- The Washington Times - Saturday, February 17, 2007

Averaging more than $2 billion per day for the first time ever, the U.S. trade deficit totaled $764 billion last year, setting yet another record. Throughout 2006, the United States exported $1.437 trillion in goods and services. U.S. imports last year totaled $2.201 trillion. The difference was the $764 billion trade deficit. Last year was the fifth year in a row that America’s trade imbalance set a new record. It was the 31st consecutive annual trade deficit. (The last time the United States achieved a trade surplus was 1975.)

After rising 16.1 percent ($58 billion) in 2002, 17.5 percent ($74 billion) in 2003, 23.5 percent ($116 billion) in 2004 and 17.2 percent ($105 billion) in 2005, the trade deficit last year increased a modest 6.5 percent ($47 billion). At $764 billion, the 2006 trade deficit was more than $400 billion higher than the $363 billion deficit recorded in 2001. Cumulative trade deficits during the first six years of the Bush administration totaled nearly $3.4 trillion, more than three times the cumulative trade deficit ($1.1 trillion) over the previous six years (1995-2000). The national debt during the first six years of the Bush administration also increased by more than $3 trillion.

Measured as a percentage of gross domestic product (GDP), the trade deficit last year also reached another record: 5.76 percent. However, that level was only marginally higher than the 5.75 percent of GDP that prevailed in 2005. In 2000, when the U.S. economy had reached its last business-cycle peak, the trade deficit was 3.85 percent of GDP.

The overall $764 billion trade deficit in goods and services represented the difference between a goods deficit ($836 billion) and a surplus in services ($72 billion). The United States exported $1.024 trillion in goods last year and imported $1.86 trillion in goods, resulting in the goods deficit of $836 billion. U.S. service exports totaled $414 billion, and service imports were $342 billion, yielding the surplus in services of $72 billion.

The trade deficit in goods increased by 6.8 percent last year despite the fact that U.S. goods exports jumped by 14.4 percent and U.S. goods imports increased by 10.9 percent. That is because U.S. goods imports in 2005 ($1.677 trillion) exceeded its goods exports in 2005 ($894 billion) by 88 percent. Analogously, even though total U.S. exports (goods and services) increased by 12.8 percent last year and total U.S. imports increased by only 10.5 percent, the trade deficit still rose by 6.5 percent ($47 billion). Again, that’s because the United States imported 56 percent more goods and services than it exported in 2005.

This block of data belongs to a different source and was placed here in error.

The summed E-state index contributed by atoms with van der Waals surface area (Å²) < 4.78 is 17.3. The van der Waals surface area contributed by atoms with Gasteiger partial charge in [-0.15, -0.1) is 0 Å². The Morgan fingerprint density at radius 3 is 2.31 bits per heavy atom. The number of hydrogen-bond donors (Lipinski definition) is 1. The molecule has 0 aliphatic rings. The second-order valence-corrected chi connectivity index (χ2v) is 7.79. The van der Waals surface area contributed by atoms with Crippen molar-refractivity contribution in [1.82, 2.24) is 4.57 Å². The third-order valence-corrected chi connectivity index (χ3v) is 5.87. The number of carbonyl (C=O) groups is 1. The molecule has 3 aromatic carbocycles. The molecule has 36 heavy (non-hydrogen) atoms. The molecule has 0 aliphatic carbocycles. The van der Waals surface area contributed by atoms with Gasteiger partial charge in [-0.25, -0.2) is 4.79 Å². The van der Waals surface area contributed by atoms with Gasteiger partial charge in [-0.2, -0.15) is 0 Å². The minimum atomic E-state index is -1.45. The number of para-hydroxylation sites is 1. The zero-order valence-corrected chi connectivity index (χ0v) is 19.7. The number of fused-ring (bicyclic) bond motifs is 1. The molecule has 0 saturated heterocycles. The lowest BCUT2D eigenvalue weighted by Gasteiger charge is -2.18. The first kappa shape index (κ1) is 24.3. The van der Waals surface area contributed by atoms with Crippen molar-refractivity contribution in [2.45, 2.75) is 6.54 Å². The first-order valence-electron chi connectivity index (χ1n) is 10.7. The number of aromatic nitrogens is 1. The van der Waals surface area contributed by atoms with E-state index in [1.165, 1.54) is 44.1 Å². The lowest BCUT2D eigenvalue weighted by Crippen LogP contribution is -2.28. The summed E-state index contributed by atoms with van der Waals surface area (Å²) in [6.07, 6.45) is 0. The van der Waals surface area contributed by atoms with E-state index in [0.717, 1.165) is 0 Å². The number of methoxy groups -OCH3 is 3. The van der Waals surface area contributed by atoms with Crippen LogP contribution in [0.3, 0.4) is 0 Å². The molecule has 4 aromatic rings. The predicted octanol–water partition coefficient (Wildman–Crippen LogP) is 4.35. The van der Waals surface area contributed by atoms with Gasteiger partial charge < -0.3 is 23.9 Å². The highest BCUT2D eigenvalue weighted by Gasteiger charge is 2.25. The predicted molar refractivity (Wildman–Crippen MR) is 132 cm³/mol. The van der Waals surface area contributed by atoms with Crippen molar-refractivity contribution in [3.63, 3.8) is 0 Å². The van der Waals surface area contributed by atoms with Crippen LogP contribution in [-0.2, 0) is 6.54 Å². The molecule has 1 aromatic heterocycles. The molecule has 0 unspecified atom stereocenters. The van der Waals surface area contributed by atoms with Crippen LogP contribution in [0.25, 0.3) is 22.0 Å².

Measured against the currencies of America’s trading partners, the foreign-exchange value of the dollar reached its cyclical peak in 2002 (according to an inflation-adjusted broad index of currencies compiled by the Federal Reserve). In 2006, the value of the dollar was nearly 13 percent less than its 2002 value. A declining dollar tends to make U.S. exports cheaper and U.S. imports more expensive; eventually, the trade deficit should improve. Despite the dollar’s generally downward trend over the past four years, however, the trade deficit still increased more than 80 percent.

One reason the U.S. trade deficit has not yet turned the corner in the wake of a declining currency is due to America’s insatiable appetite for imported petroleum. The United States spent $303 billion importing petroleum products in 2006. That was $50 billion more than in 2005; it was $200 billion more than in 2001 and 2002; and it was nearly $250 billion more than the average annual petroleum import bill ($59 billion) during the 1990s. According to a slightly different database, the United States imported 4.9 billion barrels of petroleum products, including crude oil, gasoline, fuel oil, etc. That represented 13.4 million barrels per day. (Each barrel contains 42 gallons.) The average price per barrel of imported petroleum products was $60 in 2006 compared to less than $49 the year before.

Once again the largest bilateral trade deficit in goods ($232.5 billion) occurred with China. Since 1999, the annual trade deficit with China has increased by $150 billion. The next largest was the $88.4 billion goods deficit with Japan, which exported more than $60 billion in motor vehicles and parts to the United States last year and imported $2.3 billion from us, including less than $500 million worth of cars. Trade last year with our NAFTA partners of Canada and Mexico generated goods deficits of $72.8 billion and $64.1 billion, respectively. With Germany and Italy, our NATO allies who are essentially refusing to increase in any significant way their military forces in Afghanistan, America recorded trade deficits last year of $47.8 billion and $20.1 billion, respectively. Our deficit with France was $12.9 billion. Last but not least, we added nearly $25 billion more to the coffers of Saudi Arabia, financing who knows how many Wahhabi-style madrassas in the powder-keg nation of Pakistan.

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